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ESG: How much return is required to offset guilt?

MillennialMillennial investors who would abandon their ideals surrounding sustainable investing would want a return of 21% to “offset any guilt”.

Schroders found a quarter of millennial investors surveyed would invest against their personal beliefs if the returns were high enough. Three-quarters would not compromise on beliefs.

Schroders' research covered 23,000 people of various ages globally and it is millennials who are more likely to compromise on their personal beliefs in order to benefit from potentially higher returns.

The older people get, the less likely they are to compromise their beliefs for the sake of higher returns. Some 16% of those aged 71 or over would swap ideals for returns, for example. The figures are 20% for baby-boomers and 24% of those classed as Generation X. 

Geographically, people in China, Italy and Portugal are the most likely to stay true to their views, with the least probable being those based in the US, Singapore and Thailand.

Overall, 42% of investors globally did state that investing sustainably was likely to lead to higher returns. Some 47% said they were attracted to investing sustainably due to its wider environmental impact.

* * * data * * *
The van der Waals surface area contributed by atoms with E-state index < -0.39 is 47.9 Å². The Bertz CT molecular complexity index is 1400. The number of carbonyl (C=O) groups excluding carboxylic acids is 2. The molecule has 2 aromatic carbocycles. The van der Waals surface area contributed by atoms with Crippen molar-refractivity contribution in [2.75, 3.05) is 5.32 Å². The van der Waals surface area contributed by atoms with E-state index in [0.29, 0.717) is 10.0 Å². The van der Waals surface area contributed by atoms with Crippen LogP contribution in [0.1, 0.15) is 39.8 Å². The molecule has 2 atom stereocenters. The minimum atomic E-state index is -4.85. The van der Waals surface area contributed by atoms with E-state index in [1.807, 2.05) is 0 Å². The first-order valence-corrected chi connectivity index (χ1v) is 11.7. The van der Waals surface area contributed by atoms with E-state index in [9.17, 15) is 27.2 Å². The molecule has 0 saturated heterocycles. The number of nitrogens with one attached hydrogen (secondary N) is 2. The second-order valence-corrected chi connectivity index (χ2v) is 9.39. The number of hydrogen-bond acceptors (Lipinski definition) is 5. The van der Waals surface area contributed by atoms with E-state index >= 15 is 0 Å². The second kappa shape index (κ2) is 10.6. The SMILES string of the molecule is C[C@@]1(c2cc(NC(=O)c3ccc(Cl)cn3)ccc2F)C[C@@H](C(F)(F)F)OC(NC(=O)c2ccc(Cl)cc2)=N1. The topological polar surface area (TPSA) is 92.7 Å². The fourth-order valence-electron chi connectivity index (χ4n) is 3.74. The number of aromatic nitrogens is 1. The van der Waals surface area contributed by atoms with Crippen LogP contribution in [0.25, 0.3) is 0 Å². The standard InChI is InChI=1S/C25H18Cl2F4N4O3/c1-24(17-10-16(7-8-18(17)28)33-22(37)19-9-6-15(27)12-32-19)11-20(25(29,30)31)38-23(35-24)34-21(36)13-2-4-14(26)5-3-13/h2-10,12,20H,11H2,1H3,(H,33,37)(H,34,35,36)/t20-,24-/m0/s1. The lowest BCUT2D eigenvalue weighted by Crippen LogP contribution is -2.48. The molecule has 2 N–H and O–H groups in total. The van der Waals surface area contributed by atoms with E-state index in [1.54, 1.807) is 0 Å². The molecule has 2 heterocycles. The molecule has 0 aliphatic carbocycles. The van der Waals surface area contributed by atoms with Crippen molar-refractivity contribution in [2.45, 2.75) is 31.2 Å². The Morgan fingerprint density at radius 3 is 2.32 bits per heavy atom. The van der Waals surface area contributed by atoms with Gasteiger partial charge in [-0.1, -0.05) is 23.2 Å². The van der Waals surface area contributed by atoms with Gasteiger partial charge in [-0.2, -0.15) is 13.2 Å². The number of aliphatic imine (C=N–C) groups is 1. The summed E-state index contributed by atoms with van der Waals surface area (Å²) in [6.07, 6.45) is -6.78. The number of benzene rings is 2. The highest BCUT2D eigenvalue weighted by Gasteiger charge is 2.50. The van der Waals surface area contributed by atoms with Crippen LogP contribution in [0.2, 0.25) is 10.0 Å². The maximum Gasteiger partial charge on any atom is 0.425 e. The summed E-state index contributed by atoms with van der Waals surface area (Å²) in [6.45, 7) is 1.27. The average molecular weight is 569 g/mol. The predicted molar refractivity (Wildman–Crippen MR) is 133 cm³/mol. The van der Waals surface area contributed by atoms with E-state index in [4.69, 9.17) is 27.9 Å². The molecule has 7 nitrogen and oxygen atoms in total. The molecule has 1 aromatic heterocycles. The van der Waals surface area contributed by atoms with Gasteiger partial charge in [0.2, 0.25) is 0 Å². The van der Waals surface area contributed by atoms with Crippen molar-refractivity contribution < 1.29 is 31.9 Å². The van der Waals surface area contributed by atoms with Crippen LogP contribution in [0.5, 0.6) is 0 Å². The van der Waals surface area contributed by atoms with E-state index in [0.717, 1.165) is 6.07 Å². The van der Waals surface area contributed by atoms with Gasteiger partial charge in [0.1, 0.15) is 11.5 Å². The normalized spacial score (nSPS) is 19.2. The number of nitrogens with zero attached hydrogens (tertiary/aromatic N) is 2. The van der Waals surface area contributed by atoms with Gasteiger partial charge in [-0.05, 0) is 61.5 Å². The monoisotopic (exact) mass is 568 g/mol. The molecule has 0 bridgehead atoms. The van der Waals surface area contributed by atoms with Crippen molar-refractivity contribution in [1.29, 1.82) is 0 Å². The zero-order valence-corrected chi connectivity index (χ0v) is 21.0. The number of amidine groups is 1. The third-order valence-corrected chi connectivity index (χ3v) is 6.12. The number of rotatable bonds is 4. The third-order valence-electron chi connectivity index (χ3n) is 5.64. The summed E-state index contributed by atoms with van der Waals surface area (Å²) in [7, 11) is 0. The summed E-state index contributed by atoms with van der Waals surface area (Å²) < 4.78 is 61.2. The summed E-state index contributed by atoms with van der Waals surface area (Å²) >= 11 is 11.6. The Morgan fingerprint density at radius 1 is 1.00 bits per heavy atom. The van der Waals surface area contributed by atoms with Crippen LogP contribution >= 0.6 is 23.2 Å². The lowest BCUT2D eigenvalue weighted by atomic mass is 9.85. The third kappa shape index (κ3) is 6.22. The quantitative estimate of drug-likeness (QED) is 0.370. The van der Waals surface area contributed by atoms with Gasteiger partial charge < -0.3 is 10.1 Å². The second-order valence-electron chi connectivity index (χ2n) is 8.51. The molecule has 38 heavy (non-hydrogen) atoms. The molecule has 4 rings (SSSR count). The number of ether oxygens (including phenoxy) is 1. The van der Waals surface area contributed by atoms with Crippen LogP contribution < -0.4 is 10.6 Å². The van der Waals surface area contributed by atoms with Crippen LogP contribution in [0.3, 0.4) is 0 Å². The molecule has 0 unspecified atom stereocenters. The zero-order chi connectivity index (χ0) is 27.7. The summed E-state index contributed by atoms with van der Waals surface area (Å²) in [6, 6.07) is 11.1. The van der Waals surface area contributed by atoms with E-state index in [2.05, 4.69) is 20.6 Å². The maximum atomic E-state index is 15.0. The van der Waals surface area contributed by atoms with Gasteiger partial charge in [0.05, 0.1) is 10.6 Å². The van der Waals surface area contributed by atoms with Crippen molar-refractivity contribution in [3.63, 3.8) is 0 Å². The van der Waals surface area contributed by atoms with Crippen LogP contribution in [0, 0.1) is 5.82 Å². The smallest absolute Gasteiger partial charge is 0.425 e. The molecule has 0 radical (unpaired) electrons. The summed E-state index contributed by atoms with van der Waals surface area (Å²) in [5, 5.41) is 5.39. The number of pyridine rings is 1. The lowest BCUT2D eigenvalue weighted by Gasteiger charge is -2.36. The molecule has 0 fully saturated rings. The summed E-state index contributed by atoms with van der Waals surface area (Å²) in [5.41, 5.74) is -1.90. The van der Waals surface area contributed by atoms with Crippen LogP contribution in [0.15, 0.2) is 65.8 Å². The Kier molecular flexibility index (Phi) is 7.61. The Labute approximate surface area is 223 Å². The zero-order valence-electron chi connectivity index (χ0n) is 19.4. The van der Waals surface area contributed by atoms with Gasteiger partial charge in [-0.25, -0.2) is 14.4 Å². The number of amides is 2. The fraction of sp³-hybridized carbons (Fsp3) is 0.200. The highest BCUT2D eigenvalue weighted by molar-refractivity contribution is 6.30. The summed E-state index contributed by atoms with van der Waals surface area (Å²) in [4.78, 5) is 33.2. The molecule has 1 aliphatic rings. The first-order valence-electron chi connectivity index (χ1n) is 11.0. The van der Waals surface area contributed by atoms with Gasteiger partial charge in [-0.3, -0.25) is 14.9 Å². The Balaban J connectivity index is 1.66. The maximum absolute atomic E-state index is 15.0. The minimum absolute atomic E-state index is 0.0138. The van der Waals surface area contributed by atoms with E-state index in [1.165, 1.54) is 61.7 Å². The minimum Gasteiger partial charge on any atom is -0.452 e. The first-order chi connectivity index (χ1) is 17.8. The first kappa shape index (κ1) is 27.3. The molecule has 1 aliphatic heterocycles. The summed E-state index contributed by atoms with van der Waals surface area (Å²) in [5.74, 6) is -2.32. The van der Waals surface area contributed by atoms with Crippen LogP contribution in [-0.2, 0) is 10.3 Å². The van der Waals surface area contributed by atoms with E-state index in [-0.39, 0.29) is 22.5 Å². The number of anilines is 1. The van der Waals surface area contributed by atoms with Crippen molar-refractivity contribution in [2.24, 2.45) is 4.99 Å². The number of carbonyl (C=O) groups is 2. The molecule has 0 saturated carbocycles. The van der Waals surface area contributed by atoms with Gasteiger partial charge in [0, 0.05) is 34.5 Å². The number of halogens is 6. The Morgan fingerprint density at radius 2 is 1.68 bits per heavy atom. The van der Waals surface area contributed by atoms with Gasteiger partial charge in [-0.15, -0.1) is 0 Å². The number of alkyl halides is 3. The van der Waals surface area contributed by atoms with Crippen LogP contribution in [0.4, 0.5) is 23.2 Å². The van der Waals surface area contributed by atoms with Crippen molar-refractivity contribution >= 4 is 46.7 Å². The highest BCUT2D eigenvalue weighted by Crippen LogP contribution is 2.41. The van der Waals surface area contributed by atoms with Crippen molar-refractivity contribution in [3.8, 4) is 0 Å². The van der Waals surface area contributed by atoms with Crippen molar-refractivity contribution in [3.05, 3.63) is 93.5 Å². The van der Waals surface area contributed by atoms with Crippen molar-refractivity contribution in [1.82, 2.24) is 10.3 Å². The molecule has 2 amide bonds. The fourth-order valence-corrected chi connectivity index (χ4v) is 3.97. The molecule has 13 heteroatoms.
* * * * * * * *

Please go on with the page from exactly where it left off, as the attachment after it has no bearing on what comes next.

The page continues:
Carolina Minio-Paluello, Schroders’ global head of product, solutions and quant, said: “It is exceptionally positive to see that many investors today believe that investing sustainably does not have to come at the expense of performance. People want their values reflected in the way they invest.

“It is our experience that investment performance and returns should not be mutually exclusive. The evidence is increasingly clear that investing sustainably can lead to better long-term outcomes.”

A surprisingly finding was that “just 44%” of European respondents said they invest in sustainable investment funds, as opposed to funds that don’t consider sustainability factors. This lags investors in the Americas (52%) and Asia (49%) and comes, said Schroders, despite the common consensus being that European investors are generally more likely to embrace sustainable investing.

Opinion was split among investors in terms of how asset managers should address challenges that arise from the fossil fuel industry. Just over a third (36%) said managers should withdraw investment from companies in these industries to limit their ability to grow. However, over a quarter (27%) said managers should remain invested to drive change.

Furthermore, investors said that the top three ‘behaviours’ companies should be most focused on were their social responsibility, attention to environmental issues and the treatment of their staff.

The findings are published in Schroders Global Investor Study 2020.

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